Steelmaking coal is experiencing a moderate recovery after prices dropped to US$130/t in July of 2019, sparking layoff news at Teck Resources, North America’s largest producer of steelmaking coal, which has six operating coal mines in Alberta and B.C. that produced 26.2 million tonnes of steelmaking coal in 2018.
According to Statistics Canada, steel production in the U.S., Canada, and China – a key indicator for steelmaking coal markets – has risen from approximately 160 million tonnes in 1990 to approximately 760 million tonnes in 2008. Since 2008, at the onset of the global economic downturn, annual steel production has averaged around 725 million tonnes.
Is the steelmaking coal price decline a longterm market correction after unsustainable prices that hovered around US$200/t, or is it a speculator induced short-term drop? China, the world’s largest coal consumer, imported 220 million tonnes of coal during the first eight months of 2019 compared to 280 million tonnes in 2018.
As economists and coal experts cautiously evaluate China’s economy, they are optimistic about steelmaking coal prices, while at the same time questioning the longevity of the industry in light of emerging, lower-emission, steelmaking technology.
Tony Knutson, Principal Analyst, Coal Research with Wood Mackenzie said the 2019 steelmaking coal price drop was largely a result of Chinese import restrictions.
“Previously, the Chinese kept the price of steelmaking coal artificially aloft with various policies to support their domestic market,” he said. “In May, the price started to drop and bottomed-out in September. That was a result of the import restrictions that the Chinese Government had instituted.”
Knutson said the struggling global economy, Brexit, the U.S. – China trade war, and a downturn in global steel demand are also affecting steelmaking coal prices.
“There was also a monsoon in India,” he explained. “And June is the year-end in Australia, who are the dominant producers. They increased a lot of their supply. So it’s a culmination of these factors as to why the prices dropped off.”
Knutson expects a small recovery for steelmaking coal, “the 160s or even higher.”
“Mind you, these are still really good prices,” he said. “Compared to 2015 when the price was 87 dollars a tonne.”
John Pumphrey, President of North Coal, an emerging Canadian steelmaking coal company in British Columbia, said there is a steel production slowdown in Europe, Brazil and an oversupply of coal from the Australian market.
“As far as looking forward goes, outside of some reductions in steel production, there is a longterm increase in the demand for steel,” he said. “A big uptick in renewables has a [favourable] impact on the demand and drive for steel. The predictions are, there is a good chance that India will pick up any of the downturn you are seeing in Asia.”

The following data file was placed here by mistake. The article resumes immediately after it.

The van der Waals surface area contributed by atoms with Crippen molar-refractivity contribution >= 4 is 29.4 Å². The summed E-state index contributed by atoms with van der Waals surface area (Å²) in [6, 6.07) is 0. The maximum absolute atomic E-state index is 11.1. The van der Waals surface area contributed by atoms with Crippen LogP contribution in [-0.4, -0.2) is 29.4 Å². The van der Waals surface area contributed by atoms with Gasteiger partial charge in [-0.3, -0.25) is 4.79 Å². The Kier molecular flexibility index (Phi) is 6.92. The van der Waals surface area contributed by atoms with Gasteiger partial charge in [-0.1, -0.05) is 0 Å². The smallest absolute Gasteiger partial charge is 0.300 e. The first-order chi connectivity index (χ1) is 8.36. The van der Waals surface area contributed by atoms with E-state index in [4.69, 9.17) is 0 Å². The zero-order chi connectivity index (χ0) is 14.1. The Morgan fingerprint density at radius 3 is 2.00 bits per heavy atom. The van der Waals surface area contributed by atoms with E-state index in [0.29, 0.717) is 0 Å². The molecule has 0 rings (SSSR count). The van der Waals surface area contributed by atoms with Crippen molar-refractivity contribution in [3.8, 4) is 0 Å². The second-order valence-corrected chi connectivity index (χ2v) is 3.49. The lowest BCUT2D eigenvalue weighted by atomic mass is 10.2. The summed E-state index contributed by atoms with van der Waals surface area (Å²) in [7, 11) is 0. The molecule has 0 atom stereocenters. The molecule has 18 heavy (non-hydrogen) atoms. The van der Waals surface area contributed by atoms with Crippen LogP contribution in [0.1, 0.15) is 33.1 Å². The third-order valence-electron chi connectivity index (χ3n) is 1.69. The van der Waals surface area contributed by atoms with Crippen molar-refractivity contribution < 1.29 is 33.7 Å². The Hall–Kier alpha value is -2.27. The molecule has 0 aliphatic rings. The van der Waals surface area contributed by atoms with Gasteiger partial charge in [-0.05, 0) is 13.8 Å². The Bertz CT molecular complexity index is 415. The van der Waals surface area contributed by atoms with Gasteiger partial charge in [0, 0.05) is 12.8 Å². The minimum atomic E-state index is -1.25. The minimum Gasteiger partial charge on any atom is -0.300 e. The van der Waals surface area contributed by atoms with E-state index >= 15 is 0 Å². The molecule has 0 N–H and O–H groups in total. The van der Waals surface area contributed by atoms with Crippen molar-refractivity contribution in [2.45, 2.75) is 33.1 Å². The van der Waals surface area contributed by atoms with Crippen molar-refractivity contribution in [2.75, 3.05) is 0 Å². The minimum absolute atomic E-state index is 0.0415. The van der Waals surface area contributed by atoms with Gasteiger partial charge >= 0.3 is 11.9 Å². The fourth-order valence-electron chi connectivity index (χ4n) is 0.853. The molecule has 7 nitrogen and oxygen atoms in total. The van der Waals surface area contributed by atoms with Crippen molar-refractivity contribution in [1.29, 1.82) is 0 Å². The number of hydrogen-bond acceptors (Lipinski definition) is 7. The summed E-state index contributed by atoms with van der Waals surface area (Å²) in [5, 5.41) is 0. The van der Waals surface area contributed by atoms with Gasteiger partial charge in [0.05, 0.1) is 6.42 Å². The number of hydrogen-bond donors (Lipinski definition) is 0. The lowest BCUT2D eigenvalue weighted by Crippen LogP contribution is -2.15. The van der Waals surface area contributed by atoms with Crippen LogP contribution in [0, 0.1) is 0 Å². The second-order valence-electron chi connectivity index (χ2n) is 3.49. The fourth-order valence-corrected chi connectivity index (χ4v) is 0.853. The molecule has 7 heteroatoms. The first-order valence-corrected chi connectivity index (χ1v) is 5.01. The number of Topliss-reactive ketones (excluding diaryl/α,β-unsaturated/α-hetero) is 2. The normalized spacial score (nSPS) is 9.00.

Nic Milligan, Manager, Social Responsibility with Teck Resources said that when assessing the outlook for steelmaking coal prices, Teck looks at a variety of factors including customer demand as well as global steel production.
“While we have certainly seen current global economic uncertainties having a significant negative effect on the prices for our products including steelmaking coal, we do see resilient demand from markets including India, parts of Southeast Asia and China,” he explained. “Overall we expect demand for steelmaking coal to continue to be fairly strong looking ahead to 2020.”
Despite a possible price recovery, Knutson said that China will impose hard import limits for the remainder of the year, but will start restocking its coal supply in the new year.
“They purchase in December,” he said. “And it’ll show up in January. Longterm, China and India need good coking coal for their blast furnaces, and that comes from Australia predominantly, and Canadian producers.”
Knutson said there is a shrinking availability of premium steelmaking coal mining projects, while acknowledging the existence of a nascent, lower-emission, steelmaking industry on the horizon, focused in Europe, that will use alternatives to coal. He said that steelmaking produces seven to eight per cent of global C02 emissions.
“But longterm, the world needs these coals,” he explained. “I forecast that India will be the biggest consumer moving forward. Alternatives to steelmaking coal are in their infancy. They will use hydrogen, particularly in Sweden, where they are building a pilot plant. We are looking twenty, thirty, forty years out. I think we’ll eventually get there, but blast furnaces will be around until the 2040s.”
Pumphrey agreed, saying that alternatives to steelmaking coal are “a long way out.”
“There are hundreds of billions in infrastructure that are currently being invested in steel mills…that’s not the flick of a switch,” he said. “You can’t just say ‘we are not going to use coal anymore.’ That [emerging] technology is a very expensive means of creating steel, so you can take coal off the market, but there’s a major impact in terms of what buyers are willing to pay for steel.”